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Summer is the best season for visiting mountain botanical gardens, full of little beautiful plants, capable of withstanding extreme environmental conditions, and also surrounded by wonderful landscapes. Compared to the traditional botanical gardens in the plains – most of them very old and built next to the most important universities (the first ones were that of Pisa, opened in 1543, and that of Padua, dating back to 1545), those on the mountains were all created in the XX century but one.
Featuring a much more modern design, almost all of them include the reconstruction of several natural environments typical of the mountain areas. Depending on the altitude, many of them are covered with snow, and therefore not open to the public for many months a year; the flowering season is between May and September, but the best time to admire as many flowers as possible is usually between June and July.
In the Aosta Valley, there are four high-altitude botanical gardens, which can be easily reached on foot: Paradisia, in Cogne (in the Gran Paradiso Park); Sassurea, at the Pavillon (above Courmayeur); Castel Savoia, in Gressoney-St. Jean; Chanousia, on the Little San Bernardo hill.
Paradisia Botanical Garden can be found in the heart of the Gran Paradiso National Park, at 5.577 ft above sea level: over some 2.5 acres there are a thousand species mostly belonging to the flora of the Italian Alps, including the rare Astragalus Alopecurus and Paradisea liliastrum (mostly growing in the pastures). It also offers a unique collection of lichens and some natural mountain environments, including a pseudo-steppe, the peat bog, a moraine, some limestone debris, and an unusual “mountain butterfly garden”.
Saussurea Alpine Botanical Garden, located at 7.135 ft above sea level, on the slopes of Mount Blanc, was named after Saussurea alpine, a rare plant from stony pastures dedicated to Horace Bènèdict de Saussure, the promoter of the first ascent to Mont Blanc in 1786. Local plants from Valle d’Aosta, as well as Western Alpine, North American, Spanish, Eurasian and medicinal plants are also collected in this garden.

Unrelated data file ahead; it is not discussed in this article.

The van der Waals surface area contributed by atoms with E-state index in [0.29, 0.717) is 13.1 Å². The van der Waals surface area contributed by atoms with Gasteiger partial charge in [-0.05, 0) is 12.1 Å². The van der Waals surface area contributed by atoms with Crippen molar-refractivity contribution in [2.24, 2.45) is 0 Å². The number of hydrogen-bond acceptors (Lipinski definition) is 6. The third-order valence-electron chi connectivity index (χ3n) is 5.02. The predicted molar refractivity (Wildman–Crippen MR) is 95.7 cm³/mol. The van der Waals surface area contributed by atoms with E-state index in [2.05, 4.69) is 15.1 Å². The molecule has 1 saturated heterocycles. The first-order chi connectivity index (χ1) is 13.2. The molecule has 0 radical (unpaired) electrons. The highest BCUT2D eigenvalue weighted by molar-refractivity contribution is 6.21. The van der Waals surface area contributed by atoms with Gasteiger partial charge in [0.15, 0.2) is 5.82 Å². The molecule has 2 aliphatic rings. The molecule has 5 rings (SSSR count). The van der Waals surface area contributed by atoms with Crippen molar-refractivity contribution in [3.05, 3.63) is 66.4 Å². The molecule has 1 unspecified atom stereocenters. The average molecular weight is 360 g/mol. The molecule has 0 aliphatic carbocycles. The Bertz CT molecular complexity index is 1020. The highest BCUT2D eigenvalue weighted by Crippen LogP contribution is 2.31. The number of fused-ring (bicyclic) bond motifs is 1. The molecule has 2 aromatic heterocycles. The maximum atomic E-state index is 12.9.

Castel Savoia Alpine Botanical Garden can be found inside the park of Castel Savoia at an altitude of 4.4.30 ft: it belonged to Queen Margherita of Savoy, a true enthusiast of mountaineering. It is arranged in several rocky flower beds, reproducing the very alpine environment, with Italian botanical species, but also hybrids and cultivars from different parts of the world – mainly chosen for their striking ornamental look.
Chanousia Alpine Botanical Garden, located near the Italian-French border on the Little San Bernardo Hill, at 7.119 ft above sea level, is the oldest alpine botanical garden in Italy: it was established in 1897 by the local abbot Pierre Chanoux, a passionate naturalist who strongly advised tourists and climbers not to pick too many flowers from the mountains.
Destroyed during the Second World War, it was rebuilt only in 1976. Its symbol is the Campanula thyrsoides, which grows only in these areas and in this very botanical facility, together with many other species, including Primula hirsuta, Saxifraga biflora, Saxifraga oppositifolia, Ranunculus aquatilis, Achillea moschata, and Carex curvula.
In the valley, there is also another gem not to be missed: the interesting Experimental Garden of Medicinal Plants next to the Pharmacy of Dr Nicola, in Aosta: it’s used for researching natural remedies, phytocosmetic products and food supplements strictly obtained from local herbs and flowers, such as thyme and edelweiss grown for this very purpose in Val Ferret.
In Piedmont, at 3.937 ft above sea level (near the Sanctuary of Oropa), there’s the Botanical Garden of Oropa: located inside a WWF Oasis, it also includes a natural beech forest in the Special Natural Reserve of the Sacro Monte di Oropa. The garden mainly hosts native plant species, in particular from the Biella area and the Oropa Basin, together with a collection of alpine ornamental plants from all over the world (including a collection of Himalayan poppies, belonging to the Meconopsis genus).